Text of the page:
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I Commutator of covariant derivatives

  1. Nov 19, 2016 #1

    naima

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    Hi there
    I came across this paper.
    the author defines a covariant derivative in (1.3)
    ##D_\mu = \partial_\mu - ig A_\mu##
    He defines in (1.6)
    ##F_{jk} = i/g [D_j,D_k]##
    Why is it equal to ##\partial_j A_k - \partial_k A_j - ig [A_j, A_k]##?
    I suppose that it comes from a property of Lie derivatives.
    Thanks
     
  2. jcsd
  3. Nov 19, 2016 #2

    ShayanJ

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    Just put the definition of ## D_\mu ## in ## [D_\mu,D_\nu] ## and calculate!
    You can apply the above operator on a scalar field, i.e. calculate ## [D_\mu,D_\nu]\phi ## to avoid confusion.
     
  4. Nov 19, 2016 #3

    naima

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    Why does ##A_j \partial_k## disappear?
     
  5. Nov 19, 2016 #4

    Orodruin

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    What you have is a commutator of operators, in order to compute the commutator - which is another operator - you need to consider the action of the commutator.

    I suggest you start with the following example with two operators acting on functions on the real line:

    Operator ##A## is such that ##Af(x) = A(x)f(x)##, where ##A(x)## is a function.
    Operator ##B## is the derivative operator such that ##Bf(x) = f'(x)##.

    The commutator ##[A,B]## is the operator such that ##[A,B]f(x) = (AB - BA)f(x)## for all ##f##. What is this operator?
     
  6. Nov 21, 2016 #5

    naima

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    Thank you

    This shows that when you have product of operators D and B acting on a vector V, the notation DBV may be considered as a compositiion law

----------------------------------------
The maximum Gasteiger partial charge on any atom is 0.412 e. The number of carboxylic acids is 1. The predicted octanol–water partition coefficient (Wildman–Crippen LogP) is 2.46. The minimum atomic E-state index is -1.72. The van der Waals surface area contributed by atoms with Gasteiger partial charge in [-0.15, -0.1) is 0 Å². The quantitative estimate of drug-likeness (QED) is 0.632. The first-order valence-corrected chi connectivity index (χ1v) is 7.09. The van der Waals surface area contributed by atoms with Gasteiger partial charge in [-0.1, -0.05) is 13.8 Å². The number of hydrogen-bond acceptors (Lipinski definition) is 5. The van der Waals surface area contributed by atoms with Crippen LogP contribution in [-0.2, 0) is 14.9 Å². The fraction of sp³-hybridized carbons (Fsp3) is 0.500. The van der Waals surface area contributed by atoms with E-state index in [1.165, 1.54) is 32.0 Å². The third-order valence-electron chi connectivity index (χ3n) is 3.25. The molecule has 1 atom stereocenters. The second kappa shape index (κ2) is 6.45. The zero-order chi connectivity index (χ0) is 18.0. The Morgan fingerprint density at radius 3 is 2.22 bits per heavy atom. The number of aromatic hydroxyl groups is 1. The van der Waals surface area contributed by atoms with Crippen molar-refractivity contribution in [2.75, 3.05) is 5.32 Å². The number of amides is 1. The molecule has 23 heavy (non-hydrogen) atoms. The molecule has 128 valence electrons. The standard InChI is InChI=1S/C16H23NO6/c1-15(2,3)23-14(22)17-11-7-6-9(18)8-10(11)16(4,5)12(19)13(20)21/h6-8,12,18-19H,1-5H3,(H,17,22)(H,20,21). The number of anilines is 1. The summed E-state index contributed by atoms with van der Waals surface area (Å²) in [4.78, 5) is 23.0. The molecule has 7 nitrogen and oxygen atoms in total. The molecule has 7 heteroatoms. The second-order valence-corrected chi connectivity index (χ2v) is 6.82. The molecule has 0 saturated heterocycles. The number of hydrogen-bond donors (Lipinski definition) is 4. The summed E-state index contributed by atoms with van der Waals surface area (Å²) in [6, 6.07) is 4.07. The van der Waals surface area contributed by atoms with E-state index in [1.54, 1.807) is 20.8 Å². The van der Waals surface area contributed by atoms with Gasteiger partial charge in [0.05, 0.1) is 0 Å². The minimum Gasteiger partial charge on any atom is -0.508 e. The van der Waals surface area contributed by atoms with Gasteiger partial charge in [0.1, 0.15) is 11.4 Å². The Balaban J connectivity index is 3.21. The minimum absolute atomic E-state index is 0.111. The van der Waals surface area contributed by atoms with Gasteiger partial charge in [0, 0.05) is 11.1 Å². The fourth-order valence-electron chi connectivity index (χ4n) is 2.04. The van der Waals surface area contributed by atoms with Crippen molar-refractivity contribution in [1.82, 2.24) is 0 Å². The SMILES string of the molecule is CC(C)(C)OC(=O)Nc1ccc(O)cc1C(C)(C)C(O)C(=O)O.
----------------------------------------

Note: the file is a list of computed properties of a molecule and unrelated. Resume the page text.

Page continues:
D(BV) or else (DB) V if you can give sense to (DB)
    IF D and B are patrices the internal law of multiplication gives
    (DB)V = D(BV)
    here (DB) = D(B .)
    If D is a derivative we have D(BV) = (DB)V + B (DV)
    This gives a sense to (DB)
    here (DB) = DB - BD

    So the equality in the paper comes from an implicit choice for the product of operators.
    Unless it is based on a more intrinsic way to mix covariant derivatives.
     
  7. Nov 21, 2016 #6

    Orodruin

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    It does not matter whether D and B are matrices or linear operators on a general function space (including derivatives). The commutator [D,B] is defined as the linear operator such that [D,B]f = D(Bf) - B(Df) for all f in the vector space that the operators act on.

    If D is a derivative and B is multiplication by a function b, you have D(Bf) = D(bf) = f (Db) + b(Df) = f(Db) + B(Df) and therefore D(Bf) - B(Df) = [D,B]f = f (Db), i.e., the commutator [D,B] is multiplication by the function Db. Note that I have used capital and lower case Bs to distinguish DB (operator product) from Db (a function).
     
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